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California 'faces budget crisis'

California Governor Arnold Schwarzenegger holds a news conference on 1 December
Governor Schwarzenegger: California has been living beyond its means

The governor of California, Arnold Schwarzenegger, has declared a fiscal emergency, amid fears the state could run out of cash by early next year.

He has ordered lawmakers to hold a special session to tackle the $11.2bn (£7.5bn) deficit in California, one of the world's biggest economies.

Across the US, state tax revenues are down because of the economic slump.

State governors have been meeting President-elect Barack Obama to press the case for federal help.

Governor Schwarzenegger on Monday invoked powers allowing him to declare a fiscal emergency as the new state legislature was sworn in.

"Without immediate action, our state is headed for a fiscal disaster," Mr Schwarzenegger said, saying that the current $11.2bn shortfall could swell to "a staggering $28bn" over the next 18 months.

"I compare the situation that we are in right now to finding an accident victim on the side of the road that is bleeding to death," the Republican governor told a news conference in Los Angeles.

"We wouldn't spend hours debating over which ambulance we should use, or which hospital we should use...No, we would first stop the bleeding, and that's exactly the same we have to do here."

He said the state was already drawing up plans to lay off public employees.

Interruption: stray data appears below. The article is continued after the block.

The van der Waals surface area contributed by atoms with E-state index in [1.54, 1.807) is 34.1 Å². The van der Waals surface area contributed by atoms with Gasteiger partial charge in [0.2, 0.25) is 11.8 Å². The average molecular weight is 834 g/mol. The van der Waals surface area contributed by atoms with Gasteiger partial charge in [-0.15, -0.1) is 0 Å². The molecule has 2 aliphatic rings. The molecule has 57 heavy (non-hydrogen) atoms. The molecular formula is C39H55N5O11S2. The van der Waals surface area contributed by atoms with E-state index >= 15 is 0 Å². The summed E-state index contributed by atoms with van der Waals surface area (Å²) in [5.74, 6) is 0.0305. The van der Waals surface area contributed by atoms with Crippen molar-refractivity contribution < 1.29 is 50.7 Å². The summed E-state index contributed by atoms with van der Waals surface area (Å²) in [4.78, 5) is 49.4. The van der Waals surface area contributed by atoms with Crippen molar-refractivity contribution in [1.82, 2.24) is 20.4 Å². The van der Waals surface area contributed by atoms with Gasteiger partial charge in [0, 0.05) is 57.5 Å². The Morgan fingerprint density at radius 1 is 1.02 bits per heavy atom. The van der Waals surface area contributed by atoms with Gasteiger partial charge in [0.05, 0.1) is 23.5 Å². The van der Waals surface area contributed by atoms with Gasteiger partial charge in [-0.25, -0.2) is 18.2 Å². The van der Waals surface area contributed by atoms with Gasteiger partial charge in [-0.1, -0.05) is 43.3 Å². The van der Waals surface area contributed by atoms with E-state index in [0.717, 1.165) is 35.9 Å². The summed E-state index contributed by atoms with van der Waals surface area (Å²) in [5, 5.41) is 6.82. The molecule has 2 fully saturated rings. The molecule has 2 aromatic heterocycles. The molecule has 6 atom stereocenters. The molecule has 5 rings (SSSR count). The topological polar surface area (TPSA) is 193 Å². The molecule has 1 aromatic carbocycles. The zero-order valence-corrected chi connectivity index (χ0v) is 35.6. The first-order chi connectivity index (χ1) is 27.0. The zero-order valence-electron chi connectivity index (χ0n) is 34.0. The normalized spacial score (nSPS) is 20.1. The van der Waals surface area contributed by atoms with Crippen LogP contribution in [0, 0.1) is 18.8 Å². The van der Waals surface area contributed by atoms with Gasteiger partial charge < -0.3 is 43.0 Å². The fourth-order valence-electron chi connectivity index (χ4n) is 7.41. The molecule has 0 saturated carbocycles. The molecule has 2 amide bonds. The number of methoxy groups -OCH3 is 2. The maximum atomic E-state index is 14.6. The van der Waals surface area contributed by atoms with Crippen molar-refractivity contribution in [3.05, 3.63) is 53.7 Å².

Spending cuts

Under the fiscal emergency, lawmakers have 45 days to pass legislation addressing the budget crisis. If they miss the deadline, 15 January, they have to stay in session without considering any other business until agreement is reached.

This is not blind ideology on the part of Republicans, but our sincere belief that higher taxes will hurt the economy and lead to more uncontrolled spending
Mike Villines
Republican minority leader

The previous state legislature failed to reach agreement on a series of spending cuts and tax increases.

However, the elections in November produced little change in the legislature's political make-up, with the Democrats three seats short of the two-thirds majority needed to pass fiscal measures.

"It's our job as legislators working with the governor to try to make a major dent in the problem, and we can only do so by cutting expenses and by raising addition revenue," the Senate president, Democrat Darrell Steinberg, told the BBC.

But Republicans indicated their continued opposition to both Mr Schwarzenegger's and the Democrats' proposals.

"This is not blind ideology on the part of Republicans, but our sincere belief that higher taxes will hurt the economy and lead to more uncontrolled spending," Republican minority leader Mike Villines said.

Governors from across the US held talks with Mr Obama on Tuesday in Philadelphia to discuss ways of tackling the budget shortfalls many states are experiencing.

Mr Obama promised to work quickly on an economic recovery plan to include tax cuts and increased federal spending.

"We intend to put tax cuts into the pockets of hard-pressed middle-class families in your states. And we intend ... to start making a down payment on the critical investments that are going to be necessary to sustain long-term economic growth as well as pull us out of the current slump," AP quoted Mr Obama as saying as he met the governors.



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